Purchased in 2002, New Life's building - a spacious, modern barn-like structure on the edge of Minsk - is legally still a cowshed. The state authorities refuse to allow the church to legalise its position by changing the building's designation to a house of worship, or to use it for services. The congregation's defiant worship at the building has resulted in multiple large fines in addition to its formal confiscation. The congregation has nowhere else to meet, having earlier been barred from public facilities by district administrations throughout Minsk. It even toyed with the idea of keeping several cows at the church in order to nominally legitimise its position - but animal husbandry is now banned in Minsk.

New Life's stand-off with the state came to a head in October 2006, when the church exhausted the appeals procedure against a 17 August 2005 municipal instruction curtailing its land rights and ordering the sale of its building. The Minsk authorities dispatched a bulldozer with the apparent intention of demolishing the church. Congregation members and well-wishers embarked on a high-profile hunger strike in its defence.

After letters of support from all over the world began pouring in to President Lukashenko, New Life's pastor, Vyacheslav Goncharenko, was invited to see a top-ranking Presidential Administration official, Oleg Proleskovsky, who hinted that a legal resolution was possible. This was the reason New Life returned to the courts in December 2006. After more than two years of delays, however, the Higher Economic Court threw out its appeal on 13 January 2009, returning the church's battle to the beginning.

It is now evident that the Presidential Administration was simply looking to buy time. In the most recent development, the Minsk authorities demanded that New Life vacate its building by 1 June 2009, the latest excuse given being that a kindergarten is planned for the site – even though there is a suitable vacant plot of land next to the church. When the 1 June deadline expired, more than 500 church members and Christians from across Belarus came to the church resolved not to give up the building they had bought and restored with their own funds, time and hard work. While the congregation is refusing to comply with the states' demands, no further action has been taken to date. One official working on the case has told Forum 18 that Belarus is "not the kind of state which sends in bulldozers" and will resolve the situation "in a civilised way". The state's blockage of every previous effort by New Life members to exercise their right to religious freedom while remaining within Belarusian law has shown the case to be a litmus test for the regime's broader religious policy. Its future response will prove an indicator of the degree to which Belarus is truly prepared to respect human rights.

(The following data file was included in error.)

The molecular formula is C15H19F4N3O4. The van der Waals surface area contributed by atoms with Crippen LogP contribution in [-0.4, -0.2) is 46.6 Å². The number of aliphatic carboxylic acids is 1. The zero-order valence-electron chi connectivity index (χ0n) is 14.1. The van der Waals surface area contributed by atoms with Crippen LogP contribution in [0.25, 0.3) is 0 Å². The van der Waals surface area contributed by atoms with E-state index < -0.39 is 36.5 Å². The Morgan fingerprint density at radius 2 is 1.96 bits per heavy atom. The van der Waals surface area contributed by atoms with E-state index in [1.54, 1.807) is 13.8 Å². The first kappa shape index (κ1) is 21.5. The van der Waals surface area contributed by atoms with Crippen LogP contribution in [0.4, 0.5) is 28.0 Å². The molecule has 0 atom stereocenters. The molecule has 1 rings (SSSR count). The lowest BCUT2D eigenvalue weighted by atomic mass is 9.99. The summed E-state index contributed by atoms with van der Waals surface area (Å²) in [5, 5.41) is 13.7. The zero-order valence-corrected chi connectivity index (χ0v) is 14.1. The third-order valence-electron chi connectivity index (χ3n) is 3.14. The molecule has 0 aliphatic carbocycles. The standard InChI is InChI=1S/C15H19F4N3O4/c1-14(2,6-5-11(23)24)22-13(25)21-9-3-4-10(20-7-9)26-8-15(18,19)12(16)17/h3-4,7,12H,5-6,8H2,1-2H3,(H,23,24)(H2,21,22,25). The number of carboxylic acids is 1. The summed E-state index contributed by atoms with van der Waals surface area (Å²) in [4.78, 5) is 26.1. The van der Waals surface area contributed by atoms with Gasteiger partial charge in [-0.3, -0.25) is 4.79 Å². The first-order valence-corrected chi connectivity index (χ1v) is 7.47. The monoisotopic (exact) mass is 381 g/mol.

The arbitrary refusal of rented premises for worship which contributed to New Life's predicament is commonly reported by other Protestant congregations. A typical experience is that of the charismatic Living Word Church in the north-western city of Grodno. Having grown too large for home worship, the church searched in vain for suitable rented premises in the city for 15 months from early 2006. On at least five occasions, according to the church's pastor, Dmitry Malyukevich, proprietors refused as soon as they understood that they were dealing with a Protestant congregation. Twice the directors of houses of culture initially agreed to rent their facilities but backed out soon after the church approached the local authorities for their approval. In this case, the congregation is fortunate to be hosted by a local Catholic parish.

While regular home worship meetings are illegal, Pastor Malyukevich's congregation was never prevented from holding them. Like many home groups, it managed to keep a low profile. But this is not the case with the Baptist Council of Churches, a body which broke away from the Soviet government-recognised Baptist Union in 1961 in protest at regulations preventing missionary activity and religious instruction to children. Refusing on principle to register with the authorities in post-Soviet countries, its uncompromising stance regularly results in prosecution in Belarus and other states where – in breach of international human rights standards - such registration is mandatory.